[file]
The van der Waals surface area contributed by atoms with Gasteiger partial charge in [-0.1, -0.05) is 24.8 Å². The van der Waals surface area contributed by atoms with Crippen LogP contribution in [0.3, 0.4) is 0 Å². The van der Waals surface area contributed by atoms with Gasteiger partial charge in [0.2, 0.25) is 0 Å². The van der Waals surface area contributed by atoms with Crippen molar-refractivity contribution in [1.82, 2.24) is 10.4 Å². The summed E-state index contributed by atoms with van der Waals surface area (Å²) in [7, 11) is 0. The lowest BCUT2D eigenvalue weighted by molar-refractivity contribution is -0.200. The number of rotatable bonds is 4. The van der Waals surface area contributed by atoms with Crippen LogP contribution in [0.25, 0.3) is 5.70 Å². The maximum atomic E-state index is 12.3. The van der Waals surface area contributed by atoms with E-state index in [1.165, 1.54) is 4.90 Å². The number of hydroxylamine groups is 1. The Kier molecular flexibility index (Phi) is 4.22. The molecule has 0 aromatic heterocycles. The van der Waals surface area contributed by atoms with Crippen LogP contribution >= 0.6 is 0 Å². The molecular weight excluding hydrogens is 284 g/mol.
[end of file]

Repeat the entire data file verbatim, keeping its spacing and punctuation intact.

The van der Waals surface area contributed by atoms with Gasteiger partial charge in [-0.1, -0.05) is 24.8 Å². The van der Waals surface area contributed by atoms with Crippen LogP contribution in [0.3, 0.4) is 0 Å². The van der Waals surface area contributed by atoms with Gasteiger partial charge in [0.2, 0.25) is 0 Å². The van der Waals surface area contributed by atoms with Crippen molar-refractivity contribution in [1.82, 2.24) is 10.4 Å². The summed E-state index contributed by atoms with van der Waals surface area (Å²) in [7, 11) is 0. The lowest BCUT2D eigenvalue weighted by molar-refractivity contribution is -0.200. The number of rotatable bonds is 4. The van der Waals surface area contributed by atoms with Crippen LogP contribution in [0.25, 0.3) is 5.70 Å². The maximum atomic E-state index is 12.3. The van der Waals surface area contributed by atoms with E-state index in [1.165, 1.54) is 4.90 Å². The number of hydroxylamine groups is 1. The Kier molecular flexibility index (Phi) is 4.22. The molecule has 0 aromatic heterocycles. The van der Waals surface area contributed by atoms with Crippen LogP contribution >= 0.6 is 0 Å². The molecular weight excluding hydrogens is 284 g/mol.